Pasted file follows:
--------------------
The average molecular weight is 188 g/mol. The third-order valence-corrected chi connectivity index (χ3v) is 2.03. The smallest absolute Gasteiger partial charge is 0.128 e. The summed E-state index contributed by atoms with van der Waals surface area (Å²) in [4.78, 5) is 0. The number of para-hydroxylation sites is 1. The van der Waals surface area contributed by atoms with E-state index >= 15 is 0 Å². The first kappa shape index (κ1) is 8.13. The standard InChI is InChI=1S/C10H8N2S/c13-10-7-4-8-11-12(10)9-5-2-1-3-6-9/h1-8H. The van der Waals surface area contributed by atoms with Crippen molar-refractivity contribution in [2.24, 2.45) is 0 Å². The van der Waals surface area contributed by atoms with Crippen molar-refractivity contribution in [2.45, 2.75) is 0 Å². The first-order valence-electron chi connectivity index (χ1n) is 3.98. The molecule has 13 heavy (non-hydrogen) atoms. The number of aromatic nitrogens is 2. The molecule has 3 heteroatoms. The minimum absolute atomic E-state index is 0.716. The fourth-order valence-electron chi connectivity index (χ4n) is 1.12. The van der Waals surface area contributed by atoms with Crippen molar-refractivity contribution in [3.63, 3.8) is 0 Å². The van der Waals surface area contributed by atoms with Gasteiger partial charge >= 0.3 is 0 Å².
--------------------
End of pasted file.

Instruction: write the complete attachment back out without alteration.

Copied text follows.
The average molecular weight is 188 g/mol. The third-order valence-corrected chi connectivity index (χ3v) is 2.03. The smallest absolute Gasteiger partial charge is 0.128 e. The summed E-state index contributed by atoms with van der Waals surface area (Å²) in [4.78, 5) is 0. The number of para-hydroxylation sites is 1. The van der Waals surface area contributed by atoms with E-state index >= 15 is 0 Å². The first kappa shape index (κ1) is 8.13. The standard InChI is InChI=1S/C10H8N2S/c13-10-7-4-8-11-12(10)9-5-2-1-3-6-9/h1-8H. The van der Waals surface area contributed by atoms with Crippen molar-refractivity contribution in [2.24, 2.45) is 0 Å². The van der Waals surface area contributed by atoms with Crippen molar-refractivity contribution in [2.45, 2.75) is 0 Å². The first-order valence-electron chi connectivity index (χ1n) is 3.98. The molecule has 13 heavy (non-hydrogen) atoms. The number of aromatic nitrogens is 2. The molecule has 3 heteroatoms. The minimum absolute atomic E-state index is 0.716. The fourth-order valence-electron chi connectivity index (χ4n) is 1.12. The van der Waals surface area contributed by atoms with Crippen molar-refractivity contribution in [3.63, 3.8) is 0 Å². The van der Waals surface area contributed by atoms with Gasteiger partial charge >= 0.3 is 0 Å².